Even though BrightNest is about to roll out a feature called the “Honey-Do List,” it’s aiming to be more like the handy neighbor than the nagging spouse or helicopter parent. “The solution is not to be a nagging site,” Mr. Shulman told Betabeat. “The solution is to be more of a lifestyle site. Most people love their homes! They’re very proud of the fact that they own their house. That’s still the American dream. If we aren’t nagging, if we spin home maintenance and let people be proud of the fact that their home is safe, things work better. It smells better. We’re helping them take better care of it.”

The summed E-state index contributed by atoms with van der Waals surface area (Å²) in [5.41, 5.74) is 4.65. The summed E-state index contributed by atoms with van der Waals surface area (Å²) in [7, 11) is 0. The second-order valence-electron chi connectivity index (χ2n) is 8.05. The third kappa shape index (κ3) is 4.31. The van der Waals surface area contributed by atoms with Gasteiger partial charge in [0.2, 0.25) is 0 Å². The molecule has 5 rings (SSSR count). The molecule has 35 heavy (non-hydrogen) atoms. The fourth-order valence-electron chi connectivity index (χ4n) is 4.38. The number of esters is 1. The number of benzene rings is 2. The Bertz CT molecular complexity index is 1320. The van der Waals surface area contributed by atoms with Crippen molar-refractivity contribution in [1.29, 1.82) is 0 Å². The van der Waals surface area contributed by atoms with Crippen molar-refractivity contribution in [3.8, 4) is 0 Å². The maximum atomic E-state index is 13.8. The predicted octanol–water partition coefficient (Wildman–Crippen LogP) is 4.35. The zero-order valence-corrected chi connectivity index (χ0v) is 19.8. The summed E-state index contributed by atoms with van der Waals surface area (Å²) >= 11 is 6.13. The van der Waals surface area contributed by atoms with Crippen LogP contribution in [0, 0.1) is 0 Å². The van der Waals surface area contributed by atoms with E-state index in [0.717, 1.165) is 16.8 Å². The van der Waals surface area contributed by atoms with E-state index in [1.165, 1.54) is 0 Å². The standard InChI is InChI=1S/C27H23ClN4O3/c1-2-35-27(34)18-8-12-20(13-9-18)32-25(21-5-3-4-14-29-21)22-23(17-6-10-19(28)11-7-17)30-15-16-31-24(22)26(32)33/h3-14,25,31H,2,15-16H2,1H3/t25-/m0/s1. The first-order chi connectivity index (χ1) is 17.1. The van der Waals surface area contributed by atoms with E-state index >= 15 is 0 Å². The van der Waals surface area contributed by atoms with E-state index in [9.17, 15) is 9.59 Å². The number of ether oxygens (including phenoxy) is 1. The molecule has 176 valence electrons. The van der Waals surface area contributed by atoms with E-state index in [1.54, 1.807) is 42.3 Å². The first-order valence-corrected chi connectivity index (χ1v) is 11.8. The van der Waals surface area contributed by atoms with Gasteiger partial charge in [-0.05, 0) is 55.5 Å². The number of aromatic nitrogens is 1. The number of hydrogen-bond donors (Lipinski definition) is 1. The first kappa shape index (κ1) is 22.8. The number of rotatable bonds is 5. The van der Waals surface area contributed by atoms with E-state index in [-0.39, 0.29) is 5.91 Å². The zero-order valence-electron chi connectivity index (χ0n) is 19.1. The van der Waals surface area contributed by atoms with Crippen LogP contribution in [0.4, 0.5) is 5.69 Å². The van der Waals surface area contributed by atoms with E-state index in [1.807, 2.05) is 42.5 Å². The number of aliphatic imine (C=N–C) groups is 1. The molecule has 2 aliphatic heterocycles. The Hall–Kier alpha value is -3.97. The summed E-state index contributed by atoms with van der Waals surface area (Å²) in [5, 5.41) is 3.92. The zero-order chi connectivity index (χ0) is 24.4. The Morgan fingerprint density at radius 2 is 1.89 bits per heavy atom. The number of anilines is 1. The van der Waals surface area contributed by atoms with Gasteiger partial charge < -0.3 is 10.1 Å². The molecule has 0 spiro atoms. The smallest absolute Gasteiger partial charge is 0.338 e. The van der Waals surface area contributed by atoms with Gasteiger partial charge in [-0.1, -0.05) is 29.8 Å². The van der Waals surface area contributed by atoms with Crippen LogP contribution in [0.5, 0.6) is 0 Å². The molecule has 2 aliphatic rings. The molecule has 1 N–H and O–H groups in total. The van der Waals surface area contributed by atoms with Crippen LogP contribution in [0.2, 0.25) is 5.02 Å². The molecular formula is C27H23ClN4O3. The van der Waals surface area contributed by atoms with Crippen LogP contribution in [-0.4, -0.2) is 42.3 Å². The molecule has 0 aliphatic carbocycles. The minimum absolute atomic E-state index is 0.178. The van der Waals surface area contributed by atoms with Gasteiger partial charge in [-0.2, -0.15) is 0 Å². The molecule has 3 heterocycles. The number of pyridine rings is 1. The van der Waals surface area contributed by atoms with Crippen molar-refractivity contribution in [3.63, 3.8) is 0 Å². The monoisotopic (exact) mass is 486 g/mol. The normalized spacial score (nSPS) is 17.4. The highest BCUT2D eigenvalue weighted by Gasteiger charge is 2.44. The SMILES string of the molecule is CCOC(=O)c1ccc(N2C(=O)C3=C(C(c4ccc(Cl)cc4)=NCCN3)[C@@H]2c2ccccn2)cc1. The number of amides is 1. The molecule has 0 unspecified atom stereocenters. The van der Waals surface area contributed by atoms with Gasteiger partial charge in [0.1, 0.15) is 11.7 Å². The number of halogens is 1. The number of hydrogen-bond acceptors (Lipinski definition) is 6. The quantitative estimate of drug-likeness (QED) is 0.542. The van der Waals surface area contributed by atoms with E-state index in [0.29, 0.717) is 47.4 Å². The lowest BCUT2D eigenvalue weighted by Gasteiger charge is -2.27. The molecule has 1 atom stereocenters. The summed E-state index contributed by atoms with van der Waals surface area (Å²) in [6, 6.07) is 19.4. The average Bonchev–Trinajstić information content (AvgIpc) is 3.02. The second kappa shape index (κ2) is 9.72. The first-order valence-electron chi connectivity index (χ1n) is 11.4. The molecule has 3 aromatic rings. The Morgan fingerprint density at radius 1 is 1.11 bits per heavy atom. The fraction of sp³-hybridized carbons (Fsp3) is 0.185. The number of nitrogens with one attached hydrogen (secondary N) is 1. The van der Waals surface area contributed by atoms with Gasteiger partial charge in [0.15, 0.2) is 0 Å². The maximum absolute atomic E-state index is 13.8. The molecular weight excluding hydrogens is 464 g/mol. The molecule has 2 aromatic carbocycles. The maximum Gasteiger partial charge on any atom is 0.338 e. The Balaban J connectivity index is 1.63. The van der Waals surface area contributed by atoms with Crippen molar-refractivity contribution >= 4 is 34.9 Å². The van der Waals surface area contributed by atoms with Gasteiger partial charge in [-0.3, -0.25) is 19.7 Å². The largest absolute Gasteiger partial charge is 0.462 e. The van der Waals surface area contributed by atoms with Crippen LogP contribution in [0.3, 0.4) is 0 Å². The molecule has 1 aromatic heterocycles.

Skeptical, we took a spin through the site. Simple, clean-looking and friendly, we found ourselves verifying that yes, we had installed smoke detectors; reading an article about how to get wine stains out; and then getting sucked into BrightNest’s excellent beginner’s interior decor blog (check out these sweet wall decals).
“What we found is that as long as we aren’t nagging and as long as we’re making the site fun and funny—we want people to get our email digest and kind of get a little chuckle,” Mr. Shulman said. The digest has a 50 percent click-through rate, he said, and of BrightNest’s 1,500 beta testers, 25 percent complete a task every week.